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Concrete In Australia : December 2008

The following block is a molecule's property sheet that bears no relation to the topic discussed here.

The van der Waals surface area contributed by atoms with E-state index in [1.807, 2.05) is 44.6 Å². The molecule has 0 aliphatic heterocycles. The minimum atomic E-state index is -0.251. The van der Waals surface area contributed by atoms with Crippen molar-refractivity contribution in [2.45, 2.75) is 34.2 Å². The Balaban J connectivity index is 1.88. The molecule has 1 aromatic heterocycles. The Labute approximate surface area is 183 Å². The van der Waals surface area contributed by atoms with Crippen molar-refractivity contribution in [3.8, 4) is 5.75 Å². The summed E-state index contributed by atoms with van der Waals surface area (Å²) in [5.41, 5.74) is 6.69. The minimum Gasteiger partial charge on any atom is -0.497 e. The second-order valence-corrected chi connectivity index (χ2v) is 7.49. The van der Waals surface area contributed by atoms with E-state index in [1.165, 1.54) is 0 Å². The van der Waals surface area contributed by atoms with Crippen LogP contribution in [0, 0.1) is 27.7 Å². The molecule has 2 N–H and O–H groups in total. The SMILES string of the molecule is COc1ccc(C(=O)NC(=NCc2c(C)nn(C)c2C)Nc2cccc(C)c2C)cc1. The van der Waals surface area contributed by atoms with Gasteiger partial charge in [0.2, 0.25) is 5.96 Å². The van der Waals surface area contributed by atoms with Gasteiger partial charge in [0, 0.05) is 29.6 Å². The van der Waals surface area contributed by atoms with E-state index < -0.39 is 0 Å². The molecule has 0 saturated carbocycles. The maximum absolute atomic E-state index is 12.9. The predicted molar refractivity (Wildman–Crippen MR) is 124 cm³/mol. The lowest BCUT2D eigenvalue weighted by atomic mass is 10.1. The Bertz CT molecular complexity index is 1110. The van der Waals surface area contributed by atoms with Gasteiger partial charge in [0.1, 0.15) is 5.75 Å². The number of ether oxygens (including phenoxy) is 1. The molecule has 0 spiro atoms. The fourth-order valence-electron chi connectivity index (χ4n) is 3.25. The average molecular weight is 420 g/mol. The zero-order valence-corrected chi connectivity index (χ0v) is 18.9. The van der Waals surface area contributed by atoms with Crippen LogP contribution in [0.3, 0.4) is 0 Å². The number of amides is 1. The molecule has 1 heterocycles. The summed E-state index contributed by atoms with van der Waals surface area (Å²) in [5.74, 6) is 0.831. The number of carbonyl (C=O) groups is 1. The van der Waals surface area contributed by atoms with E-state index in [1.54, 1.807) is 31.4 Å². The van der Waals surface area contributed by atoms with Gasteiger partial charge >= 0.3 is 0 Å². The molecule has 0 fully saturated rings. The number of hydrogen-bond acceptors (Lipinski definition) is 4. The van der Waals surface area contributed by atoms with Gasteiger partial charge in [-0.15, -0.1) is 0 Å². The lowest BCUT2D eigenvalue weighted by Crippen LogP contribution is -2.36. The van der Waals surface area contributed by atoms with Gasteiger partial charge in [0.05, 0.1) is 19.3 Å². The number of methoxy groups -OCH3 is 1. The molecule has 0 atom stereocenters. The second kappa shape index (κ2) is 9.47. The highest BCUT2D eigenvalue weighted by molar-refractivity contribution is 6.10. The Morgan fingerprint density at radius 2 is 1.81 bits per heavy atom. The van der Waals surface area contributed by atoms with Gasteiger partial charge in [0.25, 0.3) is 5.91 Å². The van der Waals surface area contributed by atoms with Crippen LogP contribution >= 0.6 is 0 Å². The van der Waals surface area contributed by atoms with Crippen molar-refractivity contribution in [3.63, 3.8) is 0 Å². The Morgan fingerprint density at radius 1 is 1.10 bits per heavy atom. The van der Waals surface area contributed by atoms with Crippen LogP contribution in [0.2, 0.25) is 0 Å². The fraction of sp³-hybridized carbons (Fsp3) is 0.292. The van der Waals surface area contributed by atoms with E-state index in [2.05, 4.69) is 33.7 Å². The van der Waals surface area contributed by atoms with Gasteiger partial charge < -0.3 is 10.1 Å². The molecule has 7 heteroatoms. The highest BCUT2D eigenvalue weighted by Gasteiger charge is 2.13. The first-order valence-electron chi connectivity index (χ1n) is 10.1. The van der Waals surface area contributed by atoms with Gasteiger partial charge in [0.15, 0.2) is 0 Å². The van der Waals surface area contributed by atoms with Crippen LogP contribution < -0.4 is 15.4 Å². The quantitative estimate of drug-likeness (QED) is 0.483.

factor that reduces the strut’s capacity with increasing tensile strain perpendicular to the strut in the form of Eq. 6-7. v = 1 ee e e q12 2 0.8 170 1 =+ - + xx e1 e2 ex ()/tan e s (6) This increase in horizontal tensile strain significantly reduces (7) = is the major principal strain that is the tension normal to the compression strut = is the minor principal strain parallel to the compression strut = is the strain in the horizontal direction and ? is the angle between the compression strut and the horizontal. The Canadian Code adopts a similar equation. However they tensile strain may be signifi cantly less due to the detailing of the reinforcement. limit the effi ciency factor to 0.85 and have chosen a value of e2 = -0.002. Collins and Mitchell (1986) further proposed that at ultimate limit state the yield strain be taken as the appropriate value of ex Draft Code of AS3600 – DR05252 Following on from the research completed by Collins and Mitchell (1986), Foster and Gilbert (1996) grouped Equations 6-7 together into Equation 8 so that the effi ciency factor was a function of the angle of the strut and the concrete’s compressive strength while keeping the horizontal tensile strain a constant and equal to 0.002. The magnitude of the tensile strain chosen was based on Grade 60 reinforcement (414MPa). In addition to this they modifi ed the peak strains of e2 from -0.002 at 20MPa to -0.003 at 100MPa to accommodate higher strength concrete. v = 1 1 14 0 64.( .++f c / 470)cot q ¢ 2 This equation is outdated as the predominantly specified reinforcement is now 500MPa N Grade. Therefore the yield strain should be equal to 0.0025. Taking this into account Equation 8 and should be updated to Equation 9. kwhere 0.3= = 1.0 bs 111 0.73cot v== 22 10 066.. cot 09. bs 09. + qq = . Table 2. Comparison of normalised collapse loads. Design standard Loads CEB-FIP (1990) ACI 318-02 CSA A23.3-94 DR05252 V*(kN) 54.8 50.8 51.6 50 * Assuming Live Load/Dead Load = 0.25 Concrete in Australia Vol 34 No 4 51 N*(kN) 155.0 262.5 225.0 219.1 + 1 (8) . This is a realistic but conservative assumption as the the strut’s strength. However, it is the lower limit of the strut’s capacity due to the assumption of the corresponding tie yielding. The study by Warwick and Foster (1993) then found that Equation 8 is not sensitive to the variation of strength of the concrete. This is probably due to the equation being based on research of limited scope with respect to the variation of concrete strength, as the panel tests undertaken by Vecchio and Collins (1986) were limited to the range of 12-35MPa. Due to this lack of sensitivity to the strength of concrete Foster and Gilbert (1996) further modifi ed and simplifi ed the Collins and Mitchell (1986) to Equation 10. v = 1 114 0 75 2 + .. cot q (10) However, for the case when cot?= 0 it is assumed that v = 1.0. This is inferred from the modifi ed compression field theory. Therefore a constant is taken out from the equation that is termed in-situ strength factor, k, that is equal to 0.88 (Foster and Malik 2002), though the Draft Code of AS36001 has chosen a value of 0.9. The study by Foster and Malik (2002) tried to substantiate so that it varied linearly Equation 11 with respect to a data set of compression failures. Their study excluded an investigation into the transverse tensile strains. This made it unclear if the sample included specimens that had attained tensile strains close to yielding. Again Equation 11 has to be revised to account for the increase in the yield strain due to the shift from Y grade to N grade reinforcement, shown in Equation 12. kv = 1 225 0 833 2 where k = 0.82 1 .. cot q + Comparison of codified approaches To directly compare the codified approaches1-5 , the design compressive strength of a strut was calculated for each code (11) (12) v = 1 225 0 7225.( . ++ 1 f c / 470)cot q ¢ 2 (9) ULS load Normalised load factor* 1.35G+1.5Q 1.2G+1.6Q 1.25G+1.5Q 1.2G+1.5Q 0.9130 0.9844 0.9692 1.0000 Normalised loads V*(kN) 50.0 50.0 49.9 50 N*(kN) 141.5 258.4 218.1 219.1